On the day of the King's proclamation, and in need of some sea air, we took a run up the coast to Lower Largo. It's been a challenging week for us in one way and another, not least for the depth of emotion we felt at the death of the Queen. There have been other losses, of course, but this one seems to have brought home Joni Mitchell's statement of the obvious: you don't know what you've got 'til it's gone.
We walked along the upper path, it being near high tide, to a favourite spot on the beach beside what looks like a rockery arrangement for a garden. The waters swirled around the rocks and the sun passed slowly, ever lower in the sky as autumn progresses, reminding us again of the relentless march of time. Not yet ready to forget the dog days of summer, the sun shone warmly.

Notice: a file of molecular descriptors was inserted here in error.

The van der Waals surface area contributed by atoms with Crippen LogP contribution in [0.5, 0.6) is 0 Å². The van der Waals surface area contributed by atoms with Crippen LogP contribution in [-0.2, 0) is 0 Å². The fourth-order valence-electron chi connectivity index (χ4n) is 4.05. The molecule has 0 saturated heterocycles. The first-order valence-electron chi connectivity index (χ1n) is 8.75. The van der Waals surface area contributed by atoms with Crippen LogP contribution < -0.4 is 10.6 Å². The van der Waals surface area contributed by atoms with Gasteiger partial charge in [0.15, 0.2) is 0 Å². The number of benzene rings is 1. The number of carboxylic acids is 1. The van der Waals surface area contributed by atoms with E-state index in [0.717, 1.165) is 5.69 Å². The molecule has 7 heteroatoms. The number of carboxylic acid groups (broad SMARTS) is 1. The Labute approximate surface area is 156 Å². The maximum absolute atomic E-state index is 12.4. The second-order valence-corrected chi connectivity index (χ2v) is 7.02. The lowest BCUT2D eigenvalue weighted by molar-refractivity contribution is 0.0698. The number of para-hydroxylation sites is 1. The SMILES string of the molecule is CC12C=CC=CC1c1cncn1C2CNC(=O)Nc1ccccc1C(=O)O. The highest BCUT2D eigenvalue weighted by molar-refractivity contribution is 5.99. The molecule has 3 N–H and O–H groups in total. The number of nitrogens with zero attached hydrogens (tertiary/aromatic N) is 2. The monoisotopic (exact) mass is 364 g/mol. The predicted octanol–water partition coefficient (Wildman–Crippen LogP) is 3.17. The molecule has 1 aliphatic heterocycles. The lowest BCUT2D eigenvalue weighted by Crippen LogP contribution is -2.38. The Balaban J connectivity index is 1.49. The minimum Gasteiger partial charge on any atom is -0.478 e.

We sat for a while, the tide shifting the shapes and scenery with sand and seaweed. Sea kayaks passed out in the Forth, with the dead offshore platform Sedco 711 breaking up the horizon. Sunlight sparkled and shimmered on the water as time, ralenti, became all but suspended in the reverie.
There's nothing like a beach, and no better beach than a Scottish beach, to purge stress and anxiety, those corrosive curses of the contemporary condition. After the passage of some indeterminate time, things are just better than they were; big things smaller; a feeling of coming home settles.
As we walked along the path, the soothing splash of the waves on the shore below provided headspace in which to process and park our reflections on the week's events and resolutions were quietly packed in their pockets, ready for when we will need them.
I’ve learned that home isn’t a place, it’s a feeling. — Cecelia Ahern in Love, Rosie